Virginia launches ebola hotline

"We want make sure have everyone can get access to [the answers]," Stoll says

The Virginia Department of Health recently launched an Ebola hotline to help answer concerned Virginians’ questions and provide the most up-to-date information available on the virus.

Virginia Health Commissioner Marissa Levine announced the establishment of the hotline on Oct. 21 in the Virginia Department of Health’s second update on the Ebola virus.

“Getting the influenza shot would be be the most effective way to care for one’s health, which is being administered right now for the upcoming winter,” Petri said. “As far as Ebola in Virginia, it is good to be thoughtful about it, but I wouldn’t be too concerned. There is a lot preparedness being down at the University and at the U.Va. Hospital which I find very reassuring.”

There have been no confirmed cases of the Ebola virus in Virginia.

Michelle Stoll, a spokesperson for the Virginia Department of Health’s Office of Risk Communication and Education, said the hotline is important because some Virginia residents do not have access to informational resources online.

“We know that people are very concerned and we want make sure ... everyone can get access to [the answers to] the questions that [they] may have,” Stoll said.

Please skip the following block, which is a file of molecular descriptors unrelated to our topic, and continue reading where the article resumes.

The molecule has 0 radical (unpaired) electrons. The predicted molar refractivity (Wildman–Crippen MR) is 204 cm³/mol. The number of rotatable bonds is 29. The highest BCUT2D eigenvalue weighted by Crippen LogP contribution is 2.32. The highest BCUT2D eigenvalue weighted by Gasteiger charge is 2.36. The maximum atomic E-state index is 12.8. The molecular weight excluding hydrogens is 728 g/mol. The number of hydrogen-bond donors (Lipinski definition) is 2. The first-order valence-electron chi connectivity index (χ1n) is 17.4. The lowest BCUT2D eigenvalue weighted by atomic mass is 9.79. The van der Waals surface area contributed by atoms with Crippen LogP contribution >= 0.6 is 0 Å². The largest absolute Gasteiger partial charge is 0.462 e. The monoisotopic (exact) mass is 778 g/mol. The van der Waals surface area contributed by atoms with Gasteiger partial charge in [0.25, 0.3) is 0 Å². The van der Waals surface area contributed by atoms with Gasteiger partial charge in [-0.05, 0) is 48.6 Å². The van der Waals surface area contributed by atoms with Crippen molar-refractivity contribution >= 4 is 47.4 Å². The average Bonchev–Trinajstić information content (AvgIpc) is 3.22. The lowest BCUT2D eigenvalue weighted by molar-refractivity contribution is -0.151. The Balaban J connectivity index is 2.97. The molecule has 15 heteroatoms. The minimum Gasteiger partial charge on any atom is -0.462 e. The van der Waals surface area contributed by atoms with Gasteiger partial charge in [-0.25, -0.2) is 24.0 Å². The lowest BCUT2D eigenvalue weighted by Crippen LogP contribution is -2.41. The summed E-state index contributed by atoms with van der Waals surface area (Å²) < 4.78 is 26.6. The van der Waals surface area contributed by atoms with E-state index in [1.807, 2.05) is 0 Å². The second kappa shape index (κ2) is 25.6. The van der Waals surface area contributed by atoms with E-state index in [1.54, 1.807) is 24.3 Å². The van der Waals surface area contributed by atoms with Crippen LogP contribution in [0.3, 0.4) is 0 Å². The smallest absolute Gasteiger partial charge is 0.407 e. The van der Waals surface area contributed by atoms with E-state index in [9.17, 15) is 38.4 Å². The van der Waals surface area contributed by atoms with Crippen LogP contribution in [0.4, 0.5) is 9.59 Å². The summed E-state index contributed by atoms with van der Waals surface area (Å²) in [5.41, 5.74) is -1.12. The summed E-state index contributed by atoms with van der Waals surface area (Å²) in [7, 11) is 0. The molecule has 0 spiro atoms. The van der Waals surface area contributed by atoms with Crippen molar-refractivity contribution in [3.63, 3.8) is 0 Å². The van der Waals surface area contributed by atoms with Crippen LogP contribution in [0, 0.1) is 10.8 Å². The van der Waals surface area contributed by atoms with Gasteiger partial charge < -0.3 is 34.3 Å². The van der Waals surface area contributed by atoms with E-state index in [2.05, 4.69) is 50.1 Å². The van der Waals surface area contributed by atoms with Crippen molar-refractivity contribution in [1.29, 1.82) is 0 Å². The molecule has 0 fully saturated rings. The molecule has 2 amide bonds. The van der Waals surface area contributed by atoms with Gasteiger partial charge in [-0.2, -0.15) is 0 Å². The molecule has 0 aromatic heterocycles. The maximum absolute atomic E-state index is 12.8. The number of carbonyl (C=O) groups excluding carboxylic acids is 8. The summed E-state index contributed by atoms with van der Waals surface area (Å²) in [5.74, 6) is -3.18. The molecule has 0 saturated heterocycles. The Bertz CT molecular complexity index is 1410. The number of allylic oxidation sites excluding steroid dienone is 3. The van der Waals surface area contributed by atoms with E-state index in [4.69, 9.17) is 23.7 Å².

The hotline will serve to answer a wide range of inquiries from Virginians concerning the Ebola virus, from the basic nature of the disease to responses.

“[The hotline will cover] everything from ‘Are there cases in Virginia?’ to ‘What are the differences between isolation and quarantine?’ and any other variety of questions they may have,” Stoll said.

Stoll said the department would update the hotline regularly.

“As things change, as the CDC gives us more guidance, as we learn more and as we hear from the public, then we will update that information on the hotline as well as our social media outlets,” Stoll said.

Medical School Prof. William Petri, the University chief of the Department of Infectious Diseases and International Health, said Virginians should be more worried about influenza than about ebola.

“Getting the influenza shot would be be the most effective way to care for one’s health, which is being administered right now for the upcoming winter,” Petri said. “As far as Ebola in Virginia, it is good to be thoughtful about it, but I wouldn’t be too concerned. There is a lot [of] preparedness being down at the University and at the U.Va. Hospital which I find very reassuring.”

The Ebola hotline is available 24 hours a day, seven days a week.

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